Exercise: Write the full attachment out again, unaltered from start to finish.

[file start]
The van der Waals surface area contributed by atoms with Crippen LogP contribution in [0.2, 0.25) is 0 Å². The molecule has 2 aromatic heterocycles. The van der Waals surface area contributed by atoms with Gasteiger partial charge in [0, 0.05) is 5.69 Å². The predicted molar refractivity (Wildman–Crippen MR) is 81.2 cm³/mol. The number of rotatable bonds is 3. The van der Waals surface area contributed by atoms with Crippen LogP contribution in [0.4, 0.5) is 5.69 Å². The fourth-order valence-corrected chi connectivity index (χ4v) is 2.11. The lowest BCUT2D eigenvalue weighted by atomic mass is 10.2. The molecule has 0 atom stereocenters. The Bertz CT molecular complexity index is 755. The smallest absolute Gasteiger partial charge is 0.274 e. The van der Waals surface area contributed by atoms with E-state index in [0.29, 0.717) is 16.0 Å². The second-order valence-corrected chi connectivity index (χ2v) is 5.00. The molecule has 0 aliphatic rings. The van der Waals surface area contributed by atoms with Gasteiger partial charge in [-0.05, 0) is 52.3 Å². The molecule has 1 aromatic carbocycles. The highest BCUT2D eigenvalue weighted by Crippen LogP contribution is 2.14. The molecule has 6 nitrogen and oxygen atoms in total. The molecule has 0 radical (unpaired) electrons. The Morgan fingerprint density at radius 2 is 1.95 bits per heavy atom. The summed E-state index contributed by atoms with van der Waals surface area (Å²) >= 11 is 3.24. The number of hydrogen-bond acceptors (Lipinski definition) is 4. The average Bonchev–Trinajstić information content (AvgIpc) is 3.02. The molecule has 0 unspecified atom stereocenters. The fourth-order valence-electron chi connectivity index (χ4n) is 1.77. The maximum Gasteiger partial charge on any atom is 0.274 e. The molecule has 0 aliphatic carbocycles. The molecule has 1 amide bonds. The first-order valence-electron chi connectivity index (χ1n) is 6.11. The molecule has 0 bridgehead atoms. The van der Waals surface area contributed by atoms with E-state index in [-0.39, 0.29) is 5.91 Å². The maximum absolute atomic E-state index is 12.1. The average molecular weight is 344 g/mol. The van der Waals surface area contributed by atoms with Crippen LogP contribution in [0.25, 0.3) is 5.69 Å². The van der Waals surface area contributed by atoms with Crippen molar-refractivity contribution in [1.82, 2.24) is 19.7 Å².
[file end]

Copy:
The van der Waals surface area contributed by atoms with Crippen LogP contribution in [0.2, 0.25) is 0 Å². The molecule has 2 aromatic heterocycles. The van der Waals surface area contributed by atoms with Gasteiger partial charge in [0, 0.05) is 5.69 Å². The predicted molar refractivity (Wildman–Crippen MR) is 81.2 cm³/mol. The number of rotatable bonds is 3. The van der Waals surface area contributed by atoms with Crippen LogP contribution in [0.4, 0.5) is 5.69 Å². The fourth-order valence-corrected chi connectivity index (χ4v) is 2.11. The lowest BCUT2D eigenvalue weighted by atomic mass is 10.2. The molecule has 0 atom stereocenters. The Bertz CT molecular complexity index is 755. The smallest absolute Gasteiger partial charge is 0.274 e. The van der Waals surface area contributed by atoms with E-state index in [0.29, 0.717) is 16.0 Å². The second-order valence-corrected chi connectivity index (χ2v) is 5.00. The molecule has 0 aliphatic rings. The van der Waals surface area contributed by atoms with Gasteiger partial charge in [-0.05, 0) is 52.3 Å². The molecule has 1 aromatic carbocycles. The highest BCUT2D eigenvalue weighted by Crippen LogP contribution is 2.14. The molecule has 6 nitrogen and oxygen atoms in total. The molecule has 0 radical (unpaired) electrons. The Morgan fingerprint density at radius 2 is 1.95 bits per heavy atom. The summed E-state index contributed by atoms with van der Waals surface area (Å²) >= 11 is 3.24. The number of hydrogen-bond acceptors (Lipinski definition) is 4. The average Bonchev–Trinajstić information content (AvgIpc) is 3.02. The molecule has 0 unspecified atom stereocenters. The fourth-order valence-electron chi connectivity index (χ4n) is 1.77. The maximum Gasteiger partial charge on any atom is 0.274 e. The molecule has 0 aliphatic carbocycles. The molecule has 1 amide bonds. The first-order valence-electron chi connectivity index (χ1n) is 6.11. The molecule has 0 bridgehead atoms. The van der Waals surface area contributed by atoms with E-state index in [-0.39, 0.29) is 5.91 Å². The maximum absolute atomic E-state index is 12.1. The average molecular weight is 344 g/mol. The van der Waals surface area contributed by atoms with Crippen LogP contribution in [0.25, 0.3) is 5.69 Å². The van der Waals surface area contributed by atoms with Crippen molar-refractivity contribution in [1.82, 2.24) is 19.7 Å².